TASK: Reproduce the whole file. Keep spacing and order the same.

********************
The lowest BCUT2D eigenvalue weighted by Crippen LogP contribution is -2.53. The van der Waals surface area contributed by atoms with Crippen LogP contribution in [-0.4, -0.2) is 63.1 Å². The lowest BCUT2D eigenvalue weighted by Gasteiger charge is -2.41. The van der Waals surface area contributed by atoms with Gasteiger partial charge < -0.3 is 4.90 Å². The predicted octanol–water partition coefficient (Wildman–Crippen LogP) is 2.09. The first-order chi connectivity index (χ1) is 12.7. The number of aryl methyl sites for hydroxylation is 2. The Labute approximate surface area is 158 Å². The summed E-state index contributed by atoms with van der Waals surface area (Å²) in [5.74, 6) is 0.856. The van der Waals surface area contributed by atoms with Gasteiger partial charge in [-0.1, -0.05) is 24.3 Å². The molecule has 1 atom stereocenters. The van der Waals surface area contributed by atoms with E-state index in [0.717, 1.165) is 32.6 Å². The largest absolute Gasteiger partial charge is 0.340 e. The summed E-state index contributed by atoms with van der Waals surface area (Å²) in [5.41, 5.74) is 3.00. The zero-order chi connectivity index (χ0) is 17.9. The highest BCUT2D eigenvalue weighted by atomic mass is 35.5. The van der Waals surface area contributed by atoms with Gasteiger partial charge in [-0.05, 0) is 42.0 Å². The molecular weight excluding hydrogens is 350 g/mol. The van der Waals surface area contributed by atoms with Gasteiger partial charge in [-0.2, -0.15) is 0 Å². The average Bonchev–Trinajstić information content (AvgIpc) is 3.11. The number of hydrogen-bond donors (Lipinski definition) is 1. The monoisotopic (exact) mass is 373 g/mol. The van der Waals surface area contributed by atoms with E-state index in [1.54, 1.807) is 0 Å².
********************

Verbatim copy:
The lowest BCUT2D eigenvalue weighted by Crippen LogP contribution is -2.53. The van der Waals surface area contributed by atoms with Crippen LogP contribution in [-0.4, -0.2) is 63.1 Å². The lowest BCUT2D eigenvalue weighted by Gasteiger charge is -2.41. The van der Waals surface area contributed by atoms with Gasteiger partial charge < -0.3 is 4.90 Å². The predicted octanol–water partition coefficient (Wildman–Crippen LogP) is 2.09. The first-order chi connectivity index (χ1) is 12.7. The number of aryl methyl sites for hydroxylation is 2. The Labute approximate surface area is 158 Å². The summed E-state index contributed by atoms with van der Waals surface area (Å²) in [5.74, 6) is 0.856. The van der Waals surface area contributed by atoms with Gasteiger partial charge in [-0.1, -0.05) is 24.3 Å². The molecule has 1 atom stereocenters. The van der Waals surface area contributed by atoms with E-state index in [0.717, 1.165) is 32.6 Å². The largest absolute Gasteiger partial charge is 0.340 e. The summed E-state index contributed by atoms with van der Waals surface area (Å²) in [5.41, 5.74) is 3.00. The zero-order chi connectivity index (χ0) is 17.9. The highest BCUT2D eigenvalue weighted by atomic mass is 35.5. The van der Waals surface area contributed by atoms with Gasteiger partial charge in [-0.05, 0) is 42.0 Å². The molecular weight excluding hydrogens is 350 g/mol. The van der Waals surface area contributed by atoms with Gasteiger partial charge in [-0.2, -0.15) is 0 Å². The average Bonchev–Trinajstić information content (AvgIpc) is 3.11. The number of hydrogen-bond donors (Lipinski definition) is 1. The monoisotopic (exact) mass is 373 g/mol. The van der Waals surface area contributed by atoms with E-state index in [1.54, 1.807) is 0 Å².